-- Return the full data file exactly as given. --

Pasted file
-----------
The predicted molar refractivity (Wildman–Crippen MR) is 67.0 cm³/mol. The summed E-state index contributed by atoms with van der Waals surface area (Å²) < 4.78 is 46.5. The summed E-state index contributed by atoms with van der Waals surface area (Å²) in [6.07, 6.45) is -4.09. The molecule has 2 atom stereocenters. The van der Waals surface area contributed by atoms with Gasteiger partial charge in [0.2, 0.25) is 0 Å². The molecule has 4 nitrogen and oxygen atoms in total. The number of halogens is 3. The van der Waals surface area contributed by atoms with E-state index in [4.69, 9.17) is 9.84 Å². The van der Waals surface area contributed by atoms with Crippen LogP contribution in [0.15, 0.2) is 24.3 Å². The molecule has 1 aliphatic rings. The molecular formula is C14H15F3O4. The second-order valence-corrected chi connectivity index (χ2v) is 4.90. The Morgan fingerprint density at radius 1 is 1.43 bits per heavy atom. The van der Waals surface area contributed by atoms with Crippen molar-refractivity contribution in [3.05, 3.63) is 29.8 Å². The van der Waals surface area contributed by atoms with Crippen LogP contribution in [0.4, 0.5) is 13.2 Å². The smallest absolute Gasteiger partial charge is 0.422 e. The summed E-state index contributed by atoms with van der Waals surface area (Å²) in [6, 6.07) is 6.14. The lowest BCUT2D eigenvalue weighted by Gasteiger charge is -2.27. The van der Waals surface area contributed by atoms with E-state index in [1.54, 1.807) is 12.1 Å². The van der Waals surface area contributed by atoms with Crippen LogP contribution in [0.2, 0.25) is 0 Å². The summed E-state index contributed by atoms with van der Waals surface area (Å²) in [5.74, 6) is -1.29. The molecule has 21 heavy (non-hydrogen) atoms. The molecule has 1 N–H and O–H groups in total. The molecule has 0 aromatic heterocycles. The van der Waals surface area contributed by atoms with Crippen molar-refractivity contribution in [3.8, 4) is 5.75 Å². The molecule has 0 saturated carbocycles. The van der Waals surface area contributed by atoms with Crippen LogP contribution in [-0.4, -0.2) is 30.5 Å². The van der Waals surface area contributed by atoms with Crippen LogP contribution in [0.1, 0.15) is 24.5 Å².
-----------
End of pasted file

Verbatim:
The predicted molar refractivity (Wildman–Crippen MR) is 67.0 cm³/mol. The summed E-state index contributed by atoms with van der Waals surface area (Å²) < 4.78 is 46.5. The summed E-state index contributed by atoms with van der Waals surface area (Å²) in [6.07, 6.45) is -4.09. The molecule has 2 atom stereocenters. The van der Waals surface area contributed by atoms with Gasteiger partial charge in [0.2, 0.25) is 0 Å². The molecule has 4 nitrogen and oxygen atoms in total. The number of halogens is 3. The van der Waals surface area contributed by atoms with E-state index in [4.69, 9.17) is 9.84 Å². The van der Waals surface area contributed by atoms with Crippen LogP contribution in [0.15, 0.2) is 24.3 Å². The molecule has 1 aliphatic rings. The molecular formula is C14H15F3O4. The second-order valence-corrected chi connectivity index (χ2v) is 4.90. The Morgan fingerprint density at radius 1 is 1.43 bits per heavy atom. The van der Waals surface area contributed by atoms with Crippen molar-refractivity contribution in [3.05, 3.63) is 29.8 Å². The van der Waals surface area contributed by atoms with Crippen LogP contribution in [0.4, 0.5) is 13.2 Å². The smallest absolute Gasteiger partial charge is 0.422 e. The summed E-state index contributed by atoms with van der Waals surface area (Å²) in [6, 6.07) is 6.14. The lowest BCUT2D eigenvalue weighted by Gasteiger charge is -2.27. The van der Waals surface area contributed by atoms with E-state index in [1.54, 1.807) is 12.1 Å². The van der Waals surface area contributed by atoms with Crippen LogP contribution in [0.2, 0.25) is 0 Å². The summed E-state index contributed by atoms with van der Waals surface area (Å²) in [5.74, 6) is -1.29. The molecule has 21 heavy (non-hydrogen) atoms. The molecule has 1 N–H and O–H groups in total. The molecule has 0 aromatic heterocycles. The van der Waals surface area contributed by atoms with Crippen molar-refractivity contribution in [3.8, 4) is 5.75 Å². The molecule has 0 saturated carbocycles. The van der Waals surface area contributed by atoms with Crippen LogP contribution in [-0.4, -0.2) is 30.5 Å². The van der Waals surface area contributed by atoms with Crippen LogP contribution in [0.1, 0.15) is 24.5 Å².